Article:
Hard Hunting Pt. 1

Sharon’s Note: This is the first installment of a story I’ve been working on for a while. I’ll admit, that I was a little hesitant to put it up because it hits really close to home, dealing with a disabled character. It’s going to be a long haul, folks, so I hope you enjoy the journey with me. Warning: Author working through her issues on paper.

“Hey, Hop Along.” Frank shot me with the fingers of his real arm as he walked across the parking lot. 

By way of a greeting, I silently flipped him the bird and pulled the bag with my lunch out of my car before grabbing my cane. I didn’t like Frank. Nobody liked Frank, but this was supposed to be his last week at Hunter’s Hearth before he was cleared for the field. I could tolerate anything for a week.

Hearth was a tall, square building, made almost entirely out of boring gray cinder blocks with no windows and two doors. The front door was a single metal door, with a small square window cut high in the center. It was kind of like a little speak-easy window, but instead of an open hole, there was a mesh of wire sandwiched between God knew how much bullet proof glass. From the outside, Hearth was ugly. Honestly, it was ugly on the inside too, but it was safe from all the monsters that haunted the night. For a lot of us, it was the closest thing to home we had. 

The door was doubly locked, requiring both a key for the actual lock, then a card for the mag lock. It was a pain to juggle, requiring me to hook my cane and bag over an arm, then lean against a wall for balance. While I turned the key with one hand, I awkwardly ran my card with the other. With the five seconds that the door stayed disengaged, I had just enough time to drop my card in my bag, swear apathetically, and use the same hand to grab the handle and wrench the door open enough to jam my foot it. The door was heavy and squished my foot uncomfortably. I’d done this enough times that my blisters from where the door hit daily had turned into calluses. It was a good thing that my left foot was mostly numb.

Thus stoppered, the door remained open while I shifted everything around again so that I could switch my cane back to my right hand and give the wall some personal space. I pulled the door the rest of the way open and walked inside, only to face an agitated Seth.

Seth came up to my shoulders, which was saying something because he was in a wheelchair. His face was heavily lined, even without the thick scars across the right side of his face. The stories on how he’d gotten those scars ranged from a harrowing fight against a master vampire to a harrowing fight with with an ex-wife. I knew the ex-wife in question. Carla was a little psychotic, so either story was possible. Either way, Seth was like the rest of us who guarded the Hearth, broken by a job that was unforgivingly hard on those who pursued it. Thus was the life of a monster hunter.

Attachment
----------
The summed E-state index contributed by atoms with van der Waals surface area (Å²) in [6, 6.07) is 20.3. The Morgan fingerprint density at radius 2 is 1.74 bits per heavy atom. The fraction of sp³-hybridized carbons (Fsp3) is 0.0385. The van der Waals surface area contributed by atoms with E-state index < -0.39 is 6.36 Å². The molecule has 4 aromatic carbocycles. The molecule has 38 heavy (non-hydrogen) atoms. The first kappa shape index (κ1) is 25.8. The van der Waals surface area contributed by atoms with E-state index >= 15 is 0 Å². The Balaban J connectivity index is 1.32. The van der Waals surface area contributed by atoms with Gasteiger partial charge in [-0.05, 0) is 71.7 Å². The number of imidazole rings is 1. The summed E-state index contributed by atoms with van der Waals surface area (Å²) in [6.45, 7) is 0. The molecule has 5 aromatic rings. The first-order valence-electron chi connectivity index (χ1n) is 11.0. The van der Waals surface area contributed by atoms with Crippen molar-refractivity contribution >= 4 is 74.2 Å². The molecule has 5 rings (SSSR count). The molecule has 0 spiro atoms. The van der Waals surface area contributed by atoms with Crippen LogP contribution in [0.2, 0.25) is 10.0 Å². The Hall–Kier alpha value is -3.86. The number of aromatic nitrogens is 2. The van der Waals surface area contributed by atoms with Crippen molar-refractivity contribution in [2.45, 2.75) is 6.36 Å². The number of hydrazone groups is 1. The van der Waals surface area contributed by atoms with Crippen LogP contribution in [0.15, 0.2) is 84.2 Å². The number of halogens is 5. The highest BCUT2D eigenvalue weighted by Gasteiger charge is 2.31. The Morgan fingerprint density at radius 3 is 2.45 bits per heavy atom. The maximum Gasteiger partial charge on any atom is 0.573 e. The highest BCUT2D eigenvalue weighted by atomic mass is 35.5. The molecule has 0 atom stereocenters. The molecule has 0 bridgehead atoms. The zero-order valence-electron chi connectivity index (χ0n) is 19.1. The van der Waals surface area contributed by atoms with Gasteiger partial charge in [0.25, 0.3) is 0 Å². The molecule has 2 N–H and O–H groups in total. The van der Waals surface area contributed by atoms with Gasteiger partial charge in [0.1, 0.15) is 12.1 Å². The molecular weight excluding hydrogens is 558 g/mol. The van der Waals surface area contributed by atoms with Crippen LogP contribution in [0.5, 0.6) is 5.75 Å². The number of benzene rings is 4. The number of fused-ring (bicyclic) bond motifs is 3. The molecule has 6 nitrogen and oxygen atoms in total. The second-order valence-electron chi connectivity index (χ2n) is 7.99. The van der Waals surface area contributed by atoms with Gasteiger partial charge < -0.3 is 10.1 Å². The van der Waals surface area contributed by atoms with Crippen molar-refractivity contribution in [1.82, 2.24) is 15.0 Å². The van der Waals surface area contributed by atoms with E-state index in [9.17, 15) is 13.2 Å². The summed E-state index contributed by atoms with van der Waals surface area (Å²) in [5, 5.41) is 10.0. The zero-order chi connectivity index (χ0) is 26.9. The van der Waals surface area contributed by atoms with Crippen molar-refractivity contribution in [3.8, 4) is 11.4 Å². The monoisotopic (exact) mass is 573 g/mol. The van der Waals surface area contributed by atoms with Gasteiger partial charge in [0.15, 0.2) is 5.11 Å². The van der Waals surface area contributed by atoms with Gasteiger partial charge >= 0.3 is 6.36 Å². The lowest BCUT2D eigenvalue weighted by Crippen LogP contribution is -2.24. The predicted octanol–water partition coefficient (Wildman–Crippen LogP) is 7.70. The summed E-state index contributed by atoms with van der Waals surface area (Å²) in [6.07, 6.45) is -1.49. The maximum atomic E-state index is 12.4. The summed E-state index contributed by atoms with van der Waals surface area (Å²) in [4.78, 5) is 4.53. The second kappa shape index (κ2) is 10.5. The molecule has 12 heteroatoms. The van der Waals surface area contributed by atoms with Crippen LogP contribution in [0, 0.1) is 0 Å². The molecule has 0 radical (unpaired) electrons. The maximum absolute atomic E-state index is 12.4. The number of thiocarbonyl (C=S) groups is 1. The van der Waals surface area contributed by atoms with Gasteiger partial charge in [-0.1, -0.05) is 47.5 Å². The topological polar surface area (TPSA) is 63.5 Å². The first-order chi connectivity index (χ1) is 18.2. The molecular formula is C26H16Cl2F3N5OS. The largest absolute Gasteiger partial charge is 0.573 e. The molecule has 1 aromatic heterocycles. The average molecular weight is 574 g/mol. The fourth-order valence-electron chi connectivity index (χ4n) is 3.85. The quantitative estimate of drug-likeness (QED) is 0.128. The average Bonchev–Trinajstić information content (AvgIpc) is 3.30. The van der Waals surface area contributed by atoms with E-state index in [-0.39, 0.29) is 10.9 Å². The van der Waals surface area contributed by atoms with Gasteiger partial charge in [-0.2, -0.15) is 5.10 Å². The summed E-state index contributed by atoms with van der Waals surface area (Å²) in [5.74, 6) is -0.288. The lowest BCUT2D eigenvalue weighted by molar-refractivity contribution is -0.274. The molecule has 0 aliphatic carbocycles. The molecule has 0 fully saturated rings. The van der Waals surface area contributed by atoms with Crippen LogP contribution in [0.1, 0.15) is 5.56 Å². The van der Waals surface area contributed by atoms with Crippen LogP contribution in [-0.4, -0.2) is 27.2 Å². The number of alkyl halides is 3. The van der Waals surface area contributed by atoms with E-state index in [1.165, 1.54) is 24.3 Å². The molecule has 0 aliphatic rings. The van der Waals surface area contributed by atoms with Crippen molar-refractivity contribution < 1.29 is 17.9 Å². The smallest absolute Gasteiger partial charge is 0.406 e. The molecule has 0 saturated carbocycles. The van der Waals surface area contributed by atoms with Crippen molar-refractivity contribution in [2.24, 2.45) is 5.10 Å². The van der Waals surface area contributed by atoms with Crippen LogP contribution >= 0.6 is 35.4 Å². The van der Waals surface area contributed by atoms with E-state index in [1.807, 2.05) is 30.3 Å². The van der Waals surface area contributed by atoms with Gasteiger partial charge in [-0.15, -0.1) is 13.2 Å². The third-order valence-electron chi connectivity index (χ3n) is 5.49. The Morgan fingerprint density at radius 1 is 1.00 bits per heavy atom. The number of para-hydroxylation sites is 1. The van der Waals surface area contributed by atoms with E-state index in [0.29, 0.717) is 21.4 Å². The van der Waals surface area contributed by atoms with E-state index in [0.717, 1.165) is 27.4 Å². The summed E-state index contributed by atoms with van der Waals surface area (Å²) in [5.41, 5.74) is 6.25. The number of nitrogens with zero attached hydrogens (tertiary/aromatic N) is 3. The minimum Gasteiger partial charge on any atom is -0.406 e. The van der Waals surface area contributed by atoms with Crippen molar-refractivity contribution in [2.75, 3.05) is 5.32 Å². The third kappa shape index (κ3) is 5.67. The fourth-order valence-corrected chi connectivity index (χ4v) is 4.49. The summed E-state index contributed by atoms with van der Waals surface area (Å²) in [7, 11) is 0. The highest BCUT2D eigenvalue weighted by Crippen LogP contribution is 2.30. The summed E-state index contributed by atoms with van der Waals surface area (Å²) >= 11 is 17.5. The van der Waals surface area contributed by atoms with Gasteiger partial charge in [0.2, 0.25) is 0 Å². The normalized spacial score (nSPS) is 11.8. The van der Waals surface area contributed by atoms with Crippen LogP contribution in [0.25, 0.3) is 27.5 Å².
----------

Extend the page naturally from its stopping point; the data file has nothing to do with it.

“Joy.” There was admonition in his tone, and I fought to keep my head from hanging. Seth was not my father. He was just the man who had saved my life several times and given my life a purpose when I thought it was over. The fact that he looked like I imagined my dad would have he had lived to see sixty didn’t help. I respected the hell out of him and the last thing I wanted to do was disappoint him. However, I had to remind myself that this was a fight about my principals, not my worth.

Hard Hunting
Pt 1     Pt 2     Pt 3     Pt 4     Pt 5     Pt 6     Pt 7     Pt 8    Pt 9    Pt 10     Pt 11     Pt 12     Pt 13     Pt 14     Pt 15      Pt 16     Pt 17     Pt 18    Pt 19     Pt 20     Pt 21     Pt 22

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  1. Bravo Sharon for tackling this subject about a protagonist with a disability. I’m looking forward to reading your next installment.


    1. Thanks. Every time I read about a character that is disabled of injured, I’m sitting there saying that there’s a lot more to just every day life for someone with that issue than the author’s putting in. I wanted to see an actually disabled character dealing with their issue in a realistic way, and well, if you want something done . . .


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